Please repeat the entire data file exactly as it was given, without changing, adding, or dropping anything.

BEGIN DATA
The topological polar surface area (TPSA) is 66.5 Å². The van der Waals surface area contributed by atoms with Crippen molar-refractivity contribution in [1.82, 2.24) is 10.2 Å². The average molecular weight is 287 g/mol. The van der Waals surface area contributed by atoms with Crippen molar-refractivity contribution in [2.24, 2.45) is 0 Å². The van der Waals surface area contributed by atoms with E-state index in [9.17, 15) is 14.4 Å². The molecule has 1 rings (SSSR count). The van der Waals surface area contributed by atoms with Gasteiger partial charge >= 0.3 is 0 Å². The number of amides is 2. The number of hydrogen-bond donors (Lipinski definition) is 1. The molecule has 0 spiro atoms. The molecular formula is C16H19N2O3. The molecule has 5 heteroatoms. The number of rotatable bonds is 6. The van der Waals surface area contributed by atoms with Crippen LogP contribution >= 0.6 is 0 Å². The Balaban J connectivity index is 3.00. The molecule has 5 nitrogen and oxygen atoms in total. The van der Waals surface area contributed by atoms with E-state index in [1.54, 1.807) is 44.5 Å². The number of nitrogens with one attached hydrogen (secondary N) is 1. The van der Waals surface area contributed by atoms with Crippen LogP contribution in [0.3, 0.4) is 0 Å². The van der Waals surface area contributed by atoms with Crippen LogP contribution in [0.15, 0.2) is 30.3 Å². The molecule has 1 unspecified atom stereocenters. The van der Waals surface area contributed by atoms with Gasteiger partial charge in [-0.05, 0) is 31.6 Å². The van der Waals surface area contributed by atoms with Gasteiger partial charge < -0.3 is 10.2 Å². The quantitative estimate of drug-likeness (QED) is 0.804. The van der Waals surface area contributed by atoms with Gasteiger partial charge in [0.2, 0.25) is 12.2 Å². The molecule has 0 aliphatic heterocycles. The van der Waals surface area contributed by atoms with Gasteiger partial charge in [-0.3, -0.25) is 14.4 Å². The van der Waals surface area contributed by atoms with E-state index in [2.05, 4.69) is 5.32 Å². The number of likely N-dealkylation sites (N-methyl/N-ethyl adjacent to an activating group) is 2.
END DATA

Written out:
The topological polar surface area (TPSA) is 66.5 Å². The van der Waals surface area contributed by atoms with Crippen molar-refractivity contribution in [1.82, 2.24) is 10.2 Å². The average molecular weight is 287 g/mol. The van der Waals surface area contributed by atoms with Crippen molar-refractivity contribution in [2.24, 2.45) is 0 Å². The van der Waals surface area contributed by atoms with E-state index in [9.17, 15) is 14.4 Å². The molecule has 1 rings (SSSR count). The van der Waals surface area contributed by atoms with Gasteiger partial charge >= 0.3 is 0 Å². The number of amides is 2. The number of hydrogen-bond donors (Lipinski definition) is 1. The molecule has 0 spiro atoms. The molecular formula is C16H19N2O3. The molecule has 5 heteroatoms. The number of rotatable bonds is 6. The van der Waals surface area contributed by atoms with Crippen LogP contribution >= 0.6 is 0 Å². The Balaban J connectivity index is 3.00. The molecule has 5 nitrogen and oxygen atoms in total. The van der Waals surface area contributed by atoms with E-state index in [1.54, 1.807) is 44.5 Å². The number of nitrogens with one attached hydrogen (secondary N) is 1. The van der Waals surface area contributed by atoms with Crippen LogP contribution in [0.3, 0.4) is 0 Å². The van der Waals surface area contributed by atoms with Crippen LogP contribution in [0.15, 0.2) is 30.3 Å². The molecule has 1 unspecified atom stereocenters. The van der Waals surface area contributed by atoms with Gasteiger partial charge in [-0.05, 0) is 31.6 Å². The van der Waals surface area contributed by atoms with Gasteiger partial charge < -0.3 is 10.2 Å². The quantitative estimate of drug-likeness (QED) is 0.804. The van der Waals surface area contributed by atoms with Gasteiger partial charge in [0.2, 0.25) is 12.2 Å². The molecule has 0 aliphatic heterocycles. The van der Waals surface area contributed by atoms with Gasteiger partial charge in [-0.3, -0.25) is 14.4 Å². The van der Waals surface area contributed by atoms with E-state index in [2.05, 4.69) is 5.32 Å². The number of likely N-dealkylation sites (N-methyl/N-ethyl adjacent to an activating group) is 2.